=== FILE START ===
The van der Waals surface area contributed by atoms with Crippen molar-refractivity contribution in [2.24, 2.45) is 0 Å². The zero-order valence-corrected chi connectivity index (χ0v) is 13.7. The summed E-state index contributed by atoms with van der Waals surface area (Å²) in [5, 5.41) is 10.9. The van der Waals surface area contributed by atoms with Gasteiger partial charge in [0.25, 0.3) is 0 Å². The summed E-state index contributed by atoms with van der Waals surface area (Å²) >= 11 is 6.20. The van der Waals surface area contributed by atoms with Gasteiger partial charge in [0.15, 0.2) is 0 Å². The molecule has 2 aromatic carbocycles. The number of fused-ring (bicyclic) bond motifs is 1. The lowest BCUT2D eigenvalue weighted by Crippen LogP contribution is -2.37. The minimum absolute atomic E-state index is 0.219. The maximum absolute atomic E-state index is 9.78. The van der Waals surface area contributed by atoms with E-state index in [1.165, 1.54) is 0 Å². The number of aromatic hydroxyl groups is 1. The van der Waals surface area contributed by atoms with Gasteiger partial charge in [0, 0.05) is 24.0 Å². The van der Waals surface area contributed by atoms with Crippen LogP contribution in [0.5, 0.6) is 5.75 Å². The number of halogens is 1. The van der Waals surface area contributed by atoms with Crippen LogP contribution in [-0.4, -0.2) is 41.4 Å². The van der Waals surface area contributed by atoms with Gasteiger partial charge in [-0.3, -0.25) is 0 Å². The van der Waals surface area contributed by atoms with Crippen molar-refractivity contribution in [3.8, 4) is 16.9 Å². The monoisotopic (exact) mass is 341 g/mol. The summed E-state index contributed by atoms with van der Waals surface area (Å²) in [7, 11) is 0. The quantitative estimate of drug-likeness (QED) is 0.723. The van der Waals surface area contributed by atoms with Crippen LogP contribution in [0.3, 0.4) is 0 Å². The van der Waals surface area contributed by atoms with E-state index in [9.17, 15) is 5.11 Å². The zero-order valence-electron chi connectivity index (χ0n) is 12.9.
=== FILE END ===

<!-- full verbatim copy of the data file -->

The van der Waals surface area contributed by atoms with Crippen molar-refractivity contribution in [2.24, 2.45) is 0 Å². The zero-order valence-corrected chi connectivity index (χ0v) is 13.7. The summed E-state index contributed by atoms with van der Waals surface area (Å²) in [5, 5.41) is 10.9. The van der Waals surface area contributed by atoms with Gasteiger partial charge in [0.25, 0.3) is 0 Å². The summed E-state index contributed by atoms with van der Waals surface area (Å²) >= 11 is 6.20. The van der Waals surface area contributed by atoms with Gasteiger partial charge in [0.15, 0.2) is 0 Å². The molecule has 2 aromatic carbocycles. The number of fused-ring (bicyclic) bond motifs is 1. The lowest BCUT2D eigenvalue weighted by Crippen LogP contribution is -2.37. The minimum absolute atomic E-state index is 0.219. The maximum absolute atomic E-state index is 9.78. The van der Waals surface area contributed by atoms with E-state index in [1.165, 1.54) is 0 Å². The number of aromatic hydroxyl groups is 1. The van der Waals surface area contributed by atoms with Gasteiger partial charge in [0, 0.05) is 24.0 Å². The van der Waals surface area contributed by atoms with Crippen LogP contribution in [0.5, 0.6) is 5.75 Å². The number of halogens is 1. The van der Waals surface area contributed by atoms with Crippen LogP contribution in [-0.4, -0.2) is 41.4 Å². The van der Waals surface area contributed by atoms with Gasteiger partial charge in [-0.3, -0.25) is 0 Å². The van der Waals surface area contributed by atoms with Crippen molar-refractivity contribution in [3.8, 4) is 16.9 Å². The monoisotopic (exact) mass is 341 g/mol. The summed E-state index contributed by atoms with van der Waals surface area (Å²) in [7, 11) is 0. The quantitative estimate of drug-likeness (QED) is 0.723. The van der Waals surface area contributed by atoms with Crippen LogP contribution in [0.3, 0.4) is 0 Å². The van der Waals surface area contributed by atoms with E-state index in [9.17, 15) is 5.11 Å². The zero-order valence-electron chi connectivity index (χ0n) is 12.9.